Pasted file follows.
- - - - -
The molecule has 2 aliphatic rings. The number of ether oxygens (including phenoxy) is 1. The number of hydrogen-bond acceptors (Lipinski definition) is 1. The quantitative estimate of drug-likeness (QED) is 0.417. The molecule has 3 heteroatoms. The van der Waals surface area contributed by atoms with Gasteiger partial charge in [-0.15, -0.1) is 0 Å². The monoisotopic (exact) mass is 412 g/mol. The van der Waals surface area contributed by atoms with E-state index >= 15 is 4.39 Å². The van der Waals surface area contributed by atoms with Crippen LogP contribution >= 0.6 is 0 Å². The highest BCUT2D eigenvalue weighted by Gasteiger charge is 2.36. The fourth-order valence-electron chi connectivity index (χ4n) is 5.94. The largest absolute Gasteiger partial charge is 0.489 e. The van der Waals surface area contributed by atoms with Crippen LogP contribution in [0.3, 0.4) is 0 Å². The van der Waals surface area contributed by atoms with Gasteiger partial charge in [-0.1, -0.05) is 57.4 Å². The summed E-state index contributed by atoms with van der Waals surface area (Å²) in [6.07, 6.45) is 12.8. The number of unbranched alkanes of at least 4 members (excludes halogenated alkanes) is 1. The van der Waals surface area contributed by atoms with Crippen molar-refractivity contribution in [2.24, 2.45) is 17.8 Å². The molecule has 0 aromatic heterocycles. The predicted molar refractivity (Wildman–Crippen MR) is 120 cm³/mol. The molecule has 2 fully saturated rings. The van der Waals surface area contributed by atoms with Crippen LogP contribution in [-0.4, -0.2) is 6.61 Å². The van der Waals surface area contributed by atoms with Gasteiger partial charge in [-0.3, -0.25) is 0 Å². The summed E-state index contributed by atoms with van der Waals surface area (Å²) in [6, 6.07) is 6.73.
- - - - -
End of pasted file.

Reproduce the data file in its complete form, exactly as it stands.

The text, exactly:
The molecule has 2 aliphatic rings. The number of ether oxygens (including phenoxy) is 1. The number of hydrogen-bond acceptors (Lipinski definition) is 1. The quantitative estimate of drug-likeness (QED) is 0.417. The molecule has 3 heteroatoms. The van der Waals surface area contributed by atoms with Gasteiger partial charge in [-0.15, -0.1) is 0 Å². The monoisotopic (exact) mass is 412 g/mol. The van der Waals surface area contributed by atoms with E-state index >= 15 is 4.39 Å². The van der Waals surface area contributed by atoms with Crippen LogP contribution >= 0.6 is 0 Å². The highest BCUT2D eigenvalue weighted by Gasteiger charge is 2.36. The fourth-order valence-electron chi connectivity index (χ4n) is 5.94. The largest absolute Gasteiger partial charge is 0.489 e. The van der Waals surface area contributed by atoms with Crippen LogP contribution in [0.3, 0.4) is 0 Å². The van der Waals surface area contributed by atoms with Gasteiger partial charge in [-0.1, -0.05) is 57.4 Å². The summed E-state index contributed by atoms with van der Waals surface area (Å²) in [6.07, 6.45) is 12.8. The number of unbranched alkanes of at least 4 members (excludes halogenated alkanes) is 1. The van der Waals surface area contributed by atoms with Crippen molar-refractivity contribution in [2.24, 2.45) is 17.8 Å². The molecule has 0 aromatic heterocycles. The predicted molar refractivity (Wildman–Crippen MR) is 120 cm³/mol. The molecule has 2 fully saturated rings. The van der Waals surface area contributed by atoms with Crippen LogP contribution in [-0.4, -0.2) is 6.61 Å². The van der Waals surface area contributed by atoms with Gasteiger partial charge in [-0.3, -0.25) is 0 Å². The summed E-state index contributed by atoms with van der Waals surface area (Å²) in [6, 6.07) is 6.73.